A 'GARDEN village' of 2,200 homes outside Oxford could be the trade-off for a £54m upgrade of the A40.

Council chiefs say a development north of Eynsham would boost the case for the long-awaited extension of the dual carriageway from Witney to the village to ease daily congestion.

The development – which would be built between 2018 and 2031 – has been suggested to provide desperately-needed homes for people working in Oxford.

District council cabinet member for planning Warwick Robinson stressed the village proposal was at a very early stage but claimed it could bring "huge benefits".

He said: "We think this is the logical choice and this could be a self-sustaining settlement that would be separate from Eynsham.

"It is only by building settlements of this size that you can generate the funding to improve infrastructure like the A40,

"Nowhere is ideal for a development of this size, but to site it somewhere like Carterton would not realistically meet Oxford's need."

West Oxfordshire District Council yesterday said it had submitted the 32-page bid to the Government, with Oxford City Council confirming its support.

The Government has said so-called garden settlements would be designed to encourage eco-friendly modes of transport like walking and cycling and include large green spaces.

WODC's bid was also backed by transport officials at Oxfordshire County Council, who have made a separate bid for A40 cash.

Mr Robinson said the impact of the new village on the A40 would be reduced by plans for a new park and ride there, as well as a bus lane between Eynsham and Oxford, set to be built by 2020.

There would also be a shuttle bus for residents to the nearby Hanborough Rail Station, Mr Robinson added.

Bob Price, leader of Oxford City Council, said: "We would certainly welcome this proposal and the contribution it could make to addressing the city's housing need, because it would have good links with the planned Northern Gateway business park and the hospitals, as well as Kidlington.

"Using somewhere close to Oxford and on a main road is clearly better than destroying rural areas instead.

"It would be bad planning to go ahead without improvements to the A40, because it is a key artery for Oxford, but this scheme could help the economy quite substantially."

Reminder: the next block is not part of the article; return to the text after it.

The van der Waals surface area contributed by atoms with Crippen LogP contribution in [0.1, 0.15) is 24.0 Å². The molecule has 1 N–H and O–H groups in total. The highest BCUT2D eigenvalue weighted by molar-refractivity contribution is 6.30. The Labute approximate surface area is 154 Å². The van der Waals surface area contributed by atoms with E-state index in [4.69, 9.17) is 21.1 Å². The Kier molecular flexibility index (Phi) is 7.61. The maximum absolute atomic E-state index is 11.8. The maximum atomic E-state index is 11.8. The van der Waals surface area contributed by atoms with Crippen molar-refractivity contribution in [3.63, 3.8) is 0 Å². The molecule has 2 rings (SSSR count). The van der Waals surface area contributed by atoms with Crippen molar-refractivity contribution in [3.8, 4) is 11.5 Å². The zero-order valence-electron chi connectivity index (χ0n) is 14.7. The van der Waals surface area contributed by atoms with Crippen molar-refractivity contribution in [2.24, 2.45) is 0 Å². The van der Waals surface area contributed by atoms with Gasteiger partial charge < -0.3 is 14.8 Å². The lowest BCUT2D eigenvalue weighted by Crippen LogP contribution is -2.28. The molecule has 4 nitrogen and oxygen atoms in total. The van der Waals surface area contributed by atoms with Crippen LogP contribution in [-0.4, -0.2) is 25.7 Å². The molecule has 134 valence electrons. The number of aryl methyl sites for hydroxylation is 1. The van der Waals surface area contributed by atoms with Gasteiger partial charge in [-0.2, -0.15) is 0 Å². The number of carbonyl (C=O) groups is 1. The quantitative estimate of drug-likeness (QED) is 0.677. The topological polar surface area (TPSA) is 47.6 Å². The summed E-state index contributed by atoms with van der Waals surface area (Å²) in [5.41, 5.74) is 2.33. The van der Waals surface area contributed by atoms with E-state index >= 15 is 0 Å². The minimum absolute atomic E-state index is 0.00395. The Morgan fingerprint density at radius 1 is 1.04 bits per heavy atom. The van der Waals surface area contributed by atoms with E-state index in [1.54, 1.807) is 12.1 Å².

County council leader Ian Hudspeth said the garden village could allow bosses to "tap into another funding stream" from the Government, following the successes of garden town investment at Bicester and Didcot.

His comments came as the council and the Oxfordshire Local Enterprise Partnership made a bid for the £54m required to create a dual carriageway on the A40 between Witney and Eynsham.

The scheme would also allow bus lanes to be build in both directions between Oxford and Eynsham. At the moment only an eastbound lane is funded.

But the homes proposal sparked concerns about the impact of further car traffic on the A40, as well as fears it would ruin the rural character of Eynsham.

Eynsham county councillor Charles Matthew described the idea as "absolutely batty" but said the district council was in "a difficult situation".

He added: "This is simply going to make problems on the A40 even worse. It will add to existing pressures on what is already a bottleneck.

"There is already housing planned at Carterton and Witney, which will also have people who will drive to Oxford, in addition to the people who are going to be driving from this development to the city.

"It is a difficult situation, because clearly we need more housing, but to me the risk of increasing the problems of the A40 and destroying the rural character of Eynsham overcome the merits."

West Oxfordshire District Council's proposal came after its last draft Local Plan – which sets out where development can take place – was thrown out by a planning inspector last year for not providing a high enough number of homes.

This requirement includes homes for Oxford, which has said it cannot meet its housing need within its own boundaries. The district council has a "duty to cooperate" with it.

Other authorities are also looking at how they can help Oxford with demand. South Oxfordshire District Council has proposed 3,500 homes at Chalgrove Airfield, although this has been criticised due to its remoteness from the city.